An emergency response safety exercise, which simulates an oil spill in the Firth of Forth, will take place on Tuesday 2 May 2023 in the vicinity of Longniddry.

Clearwater Forth - the oil pollution preparedness, response and cooperation plan - is tested annually by Forth Ports, the statutory harbour authority for the Firth of Forth, and requires the close involvement of local agencies and estuary users. East Lothian Council will partner with Forth Ports for the exercise this year and it is likely that the exercise will result in some activity around the Longniddry beach area. Residents and walkers should not be alarmed by this activity.

Alan McPherson, Chief Harbour Master, Forth Ports, said: “These training exercises help us all gain experience so that we are better equipped to respond speedily and effectively should a real oil spillage ever occur in the river. Safety is a top priority for Forth Ports and all the other organisations involved in Clearwater Forth.

“No-one in the local area of Longniddry should be alarmed if they see activity, it’s an exercise and there is no risk to the environment, people or property. We look at all kinds of situations during exercises and build on any lessons that arise so that we can improve our emergency procedures and be better placed to protect the local communities and the environment.”

Monica Patterson, Chief Executive, East Lothian Council, said: “Protecting the environment and East Lothian’s coastline is a key priority for the council and our local communities. This response exercise provides the council and our partners with the opportunity to test arrangements to ensure we are well-positioned to respond should any actual incident ever occur. We welcome the opportunity to participate in the exercise. We hope this provides re-assurance to residents.”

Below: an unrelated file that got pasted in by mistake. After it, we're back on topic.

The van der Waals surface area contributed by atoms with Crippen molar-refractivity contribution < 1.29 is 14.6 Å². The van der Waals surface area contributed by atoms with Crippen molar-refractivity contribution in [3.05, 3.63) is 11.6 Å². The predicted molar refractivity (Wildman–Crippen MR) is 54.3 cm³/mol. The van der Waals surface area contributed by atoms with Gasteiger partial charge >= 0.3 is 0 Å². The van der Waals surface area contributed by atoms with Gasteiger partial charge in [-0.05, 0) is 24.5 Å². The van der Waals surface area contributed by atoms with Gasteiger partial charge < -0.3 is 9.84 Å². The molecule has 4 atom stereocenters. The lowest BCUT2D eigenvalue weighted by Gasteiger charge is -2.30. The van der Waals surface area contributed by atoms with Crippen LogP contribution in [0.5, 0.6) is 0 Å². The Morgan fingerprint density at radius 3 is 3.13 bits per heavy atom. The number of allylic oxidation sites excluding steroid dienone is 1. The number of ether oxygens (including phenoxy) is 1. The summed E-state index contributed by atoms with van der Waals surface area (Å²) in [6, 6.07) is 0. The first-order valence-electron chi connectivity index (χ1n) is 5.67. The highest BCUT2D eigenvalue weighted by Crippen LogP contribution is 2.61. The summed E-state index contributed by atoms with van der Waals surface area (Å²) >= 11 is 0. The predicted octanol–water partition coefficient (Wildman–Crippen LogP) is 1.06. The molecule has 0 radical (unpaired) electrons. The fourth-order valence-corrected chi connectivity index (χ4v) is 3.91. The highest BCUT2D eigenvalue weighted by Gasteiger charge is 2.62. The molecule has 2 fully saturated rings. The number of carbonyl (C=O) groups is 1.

Oil Pollution Contingency Plan

East Lothian has one of the most beautiful coast lines in Scotland and boasts a unique landscape hosting a huge amount of natural history and historic sites. The Firth of Forth is home to spectacular seabird colonies. East Lothian has the Bass Rock within its environs, that has become world famous and home to 150,000 gannets, the largest such colony in the world.

Puffins, guillemots, razorbills, shags, fulmars and kittiwakes return to East Lothian in spring to nest each year. Notably the area has the biggest puffin colony on the east coast of Britain.

The Firth of Forth waters are rich with marine wildlife. This includes grey seals and there have been sightings of bottlenose dolphins, risso's dolphins, Porpoises and whales including minke, pilot, fin, humpback and killer whales.

East Lothian residents, and visitors alike, praise the beauty and wildlife of the area and highlight it as one of the reasons why they choose to live or holiday in the area on a regular basis.

It is partly for these reasons that East Lothian Council takes Oil Pollution and the environment so seriously and as a result has produced an East Lothian Council Oil Pollution contingency plan. The continued maintenance and exercising of this plan is extremely important and this includes regular training.

Clearwater Forth is an established emergency response plan designed to handle incidents on the river which may involve the risk of oil pollution. The plan is the responsibility of Forth Ports and is only required to be tested every three years. However, Forth Ports tests this on an annual basis as the ports group views safety as a priority.

About Forth Ports

Forth Ports Limited owns and operates eight commercial ports in the UK – Tilbury on the Thames, Dundee on the Firth of Tay and six on the Firth of Forth – Leith, Grangemouth, Rosyth, Methil, Burntisland and Kirkcaldy. Within and around the Firths of Forth and Tay, Forth Ports manages and operates an area of 280 square miles of navigable waters, including two specialised marine terminals for oil and gas export and provides other marine services, such as towage and conservancy.        


Published: Tuesday, 25th April 2023